The questions vary from, “Can I stay in the U.S. after a visa overstay and marriage to a U.S. citizen?” to “What happens if my visa expires and I’m married?” These questions are concerned with obtaining a legal status in the United States despite a period of unlawful presence.
Spouses of U.S. citizens do have special immigration privileges. They benefit from certain provisions in the law that are favorable in cases where the intending immigrant has overstayed a visa. But it’s important Continue reading
United States immigration laws provide a variety of ways to apply for a green card (permanent resident status). The different paths come through family relationships, employment, refugee/asylum status, diversity lottery, and several special immigrant classes .
However, the vast majority of immigrants apply for a green card through a family relationship. For example, 66% of the 1.1 million people who obtained a green card in 2017 were in a family-based category according to USCIS statistics. Continue reading
For immigrants arriving to the United States, the American tax system can be a very new and confusing concept. In fact, the U.S. tax system is so complex that most natural-born Americans have difficulty filing each year. As a general rule, U.S. tax law applies to you if you live in the United States or spend a significant amount of time here.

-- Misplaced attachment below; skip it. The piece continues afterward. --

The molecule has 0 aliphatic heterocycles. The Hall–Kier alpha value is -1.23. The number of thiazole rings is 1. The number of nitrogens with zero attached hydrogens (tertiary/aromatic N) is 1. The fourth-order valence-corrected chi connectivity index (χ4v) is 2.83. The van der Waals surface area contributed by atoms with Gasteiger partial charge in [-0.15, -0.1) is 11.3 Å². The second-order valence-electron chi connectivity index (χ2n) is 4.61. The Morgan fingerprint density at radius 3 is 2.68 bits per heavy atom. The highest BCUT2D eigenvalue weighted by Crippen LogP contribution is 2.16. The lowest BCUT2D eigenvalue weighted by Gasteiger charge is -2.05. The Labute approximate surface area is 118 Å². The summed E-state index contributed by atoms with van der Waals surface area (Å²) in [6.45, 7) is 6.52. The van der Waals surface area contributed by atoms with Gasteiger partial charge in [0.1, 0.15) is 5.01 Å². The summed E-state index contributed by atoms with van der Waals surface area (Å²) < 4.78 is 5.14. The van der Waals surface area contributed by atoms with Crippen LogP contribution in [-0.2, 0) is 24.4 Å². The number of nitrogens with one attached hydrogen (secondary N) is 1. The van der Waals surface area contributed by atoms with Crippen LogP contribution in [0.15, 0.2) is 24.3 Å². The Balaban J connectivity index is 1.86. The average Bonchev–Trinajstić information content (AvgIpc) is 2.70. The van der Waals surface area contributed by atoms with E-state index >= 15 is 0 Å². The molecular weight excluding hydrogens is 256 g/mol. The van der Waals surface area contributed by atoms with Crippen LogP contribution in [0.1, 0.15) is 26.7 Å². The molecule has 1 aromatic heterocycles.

In the United States everyone with income above certain levels is expected to file a tax return. That’s not true in all countries around the world. In many countries, the government withholds taxes from paychecks, and the individual never has to directly file an income tax return. The Internal Revenue Service (IRS) is the U.S. agency responsible for collecting taxes.
Whether you are a lawful permanent resident or an undocumented immigrant, it’s important that you get a basic understanding of your tax filing obligations. Continue reading